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DeKalb County schoolhouses revived as homes, teaching tools

Bill and Mary Lloyd's home on the 400 block of Charles Street in Sycamore was originally a schoolhouse named South School.
Bill and Mary Lloyd's home on the 400 block of Charles Street in Sycamore was originally a schoolhouse named South School.

Local landscaper Bill Lloyd’s Sycamore home has changed a lot since its early days as a one-room schoolhouse.

The room where the children studied is now his master bedroom.

Subsequent owners have expanded the building since it was converted for use as a home, adding a second floor with more bedrooms and expanding it to 4,000 square feet. But signs of its former life remain.

“I’ve been here for 11 years,” Lloyd said. “You can tell it was an old schoolhouse because it still has a bell tower. Now, if I just had a bell.”

The last one-room schoolhouse in DeKalb County closed in 1957, but some of the buildings remain in use today as homes, historic sites and even a bank’s community room.

The former Latimer School, on Rich Road, also is used as a private residence. It is listed for sale, said Mary Keys, marketing director at Resource Bank.

According to the locally produced book, “Rural School Journeys: A Legacy of Learning,” Latimer School remains on the property where it was built northwest of DeKalb on Rich Road, west of Annie Glidden Road.

Keys said the former Quilhot School serves as the community room in the new Shabbona branch of Resource Bank at 102 S. Indian Road. The building now is a community room.

“When we build a branch, we want to be sure we can offer community space, especially in the smaller communities where public spaces are not readily available,” Keys said. “Schools have so many functions for their spaces. To have an additional public area is an asset for a small community.”

Keys said the Quilhot School was chartered in 1856 as District 4. The school building was closed in 1948 and moved by Miles Quilhot in 1950. More recently, it was used as a shed by the Mullins family.

“I find it interesting that the most students in the building at one time was 50, and today as a community room, the occupancy is 49,” Keys said.

Two more former schools are being used as teaching tools.

Known today as the Milan Township District 83 schoolhouse, the former Tysdal school was moved from the area of Tower and Perry roads to the campus of Northern Illinois University. Closed in 1942, the building was left to deteriorate until it was donated to the Blackwell History of Education Museum in 1996.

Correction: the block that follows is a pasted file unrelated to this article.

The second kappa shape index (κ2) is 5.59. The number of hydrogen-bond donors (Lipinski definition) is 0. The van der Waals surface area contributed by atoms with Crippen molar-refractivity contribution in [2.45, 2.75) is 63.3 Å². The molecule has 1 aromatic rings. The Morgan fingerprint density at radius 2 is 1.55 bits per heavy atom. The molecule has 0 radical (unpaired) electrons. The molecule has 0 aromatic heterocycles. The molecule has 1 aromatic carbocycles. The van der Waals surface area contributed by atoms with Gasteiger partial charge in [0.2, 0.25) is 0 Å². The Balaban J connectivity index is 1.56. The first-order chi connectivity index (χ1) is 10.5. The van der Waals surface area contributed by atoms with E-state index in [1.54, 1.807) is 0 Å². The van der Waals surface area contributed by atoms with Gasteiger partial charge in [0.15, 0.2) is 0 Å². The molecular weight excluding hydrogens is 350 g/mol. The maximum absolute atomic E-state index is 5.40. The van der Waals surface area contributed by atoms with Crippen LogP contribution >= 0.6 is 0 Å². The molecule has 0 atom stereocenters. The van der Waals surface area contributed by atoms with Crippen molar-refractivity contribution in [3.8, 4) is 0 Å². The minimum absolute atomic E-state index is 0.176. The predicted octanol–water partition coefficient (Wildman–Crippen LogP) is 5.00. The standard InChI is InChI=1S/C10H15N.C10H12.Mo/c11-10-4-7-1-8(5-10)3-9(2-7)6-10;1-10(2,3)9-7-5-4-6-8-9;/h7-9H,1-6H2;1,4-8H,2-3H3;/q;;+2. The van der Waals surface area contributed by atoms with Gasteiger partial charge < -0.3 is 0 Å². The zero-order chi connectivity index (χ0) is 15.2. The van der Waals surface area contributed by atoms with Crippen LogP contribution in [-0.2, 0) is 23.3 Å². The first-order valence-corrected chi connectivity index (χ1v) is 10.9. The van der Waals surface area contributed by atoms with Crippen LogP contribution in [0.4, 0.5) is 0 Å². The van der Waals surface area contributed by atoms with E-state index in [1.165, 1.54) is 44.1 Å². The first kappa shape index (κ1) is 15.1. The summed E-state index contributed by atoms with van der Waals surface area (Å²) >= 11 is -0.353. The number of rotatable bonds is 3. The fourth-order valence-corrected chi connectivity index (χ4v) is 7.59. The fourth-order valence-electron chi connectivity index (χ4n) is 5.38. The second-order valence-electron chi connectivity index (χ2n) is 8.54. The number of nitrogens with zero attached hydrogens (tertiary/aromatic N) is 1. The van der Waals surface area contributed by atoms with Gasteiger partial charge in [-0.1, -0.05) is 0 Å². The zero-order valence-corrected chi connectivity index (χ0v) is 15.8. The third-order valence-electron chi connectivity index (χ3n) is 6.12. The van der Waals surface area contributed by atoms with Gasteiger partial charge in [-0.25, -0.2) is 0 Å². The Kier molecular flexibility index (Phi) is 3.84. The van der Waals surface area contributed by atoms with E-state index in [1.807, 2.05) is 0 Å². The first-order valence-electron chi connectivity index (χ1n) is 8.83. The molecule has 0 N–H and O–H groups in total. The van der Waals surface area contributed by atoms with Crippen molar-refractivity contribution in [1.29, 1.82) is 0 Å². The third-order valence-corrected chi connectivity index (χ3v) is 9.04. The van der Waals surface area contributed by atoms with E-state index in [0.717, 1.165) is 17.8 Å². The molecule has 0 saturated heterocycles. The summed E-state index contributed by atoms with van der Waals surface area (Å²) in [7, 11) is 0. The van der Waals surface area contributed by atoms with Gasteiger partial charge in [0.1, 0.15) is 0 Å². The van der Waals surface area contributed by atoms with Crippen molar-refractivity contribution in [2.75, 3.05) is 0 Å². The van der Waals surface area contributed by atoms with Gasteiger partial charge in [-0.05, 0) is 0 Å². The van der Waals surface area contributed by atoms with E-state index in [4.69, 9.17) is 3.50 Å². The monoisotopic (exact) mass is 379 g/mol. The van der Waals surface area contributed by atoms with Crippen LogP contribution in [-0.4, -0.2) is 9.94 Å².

In the past, the school was available for school field trips to show students a typical day in a one-room schoolhouse. Richard Casey, director of the learning center at the Blackwell Museum, said the building has not been available for a variety of reasons, including renovation of the learning center.

“When the former curator retired, it sat for a while,” Casey said. “We’re trying to get things back on track.”

He said they are reworking the curriculum and hope to hire docents from various campus departments.

“I don’t know if it will be open next semester,” he said. “That’s our goal, but if we can’t get it ready, we may have to shoot for the spring of ‘15.”

North Grove School is open to the community three different weekends during the summer, according to Teresa “TJ” Irving, president of the North Grove School.

“Up until this year, the availability of the school was limited by temperature,” she said. “We recently purchased a stand-alone heating and air conditioning unit.”

That will allow the association to host its first autumn open house at the school at 26745 Brickville Road west of Sycamore, from 2 to 5 p.m. Nov. 30.

“It will be an old-fashioned Christmas,” Irving said. “It’s a first for us,”

Because it was built in 1878 by the Swedish Evangelical Lutheran Church, the celebration will include Swedish treats and Santa Lucia, the patron saint of Sweden.

Used mostly by Sycamore teachers, the school is available to any school district for field trips. The building is owned by the Sycamore School District 427. 

“We would like to see it used more,” Irving said.

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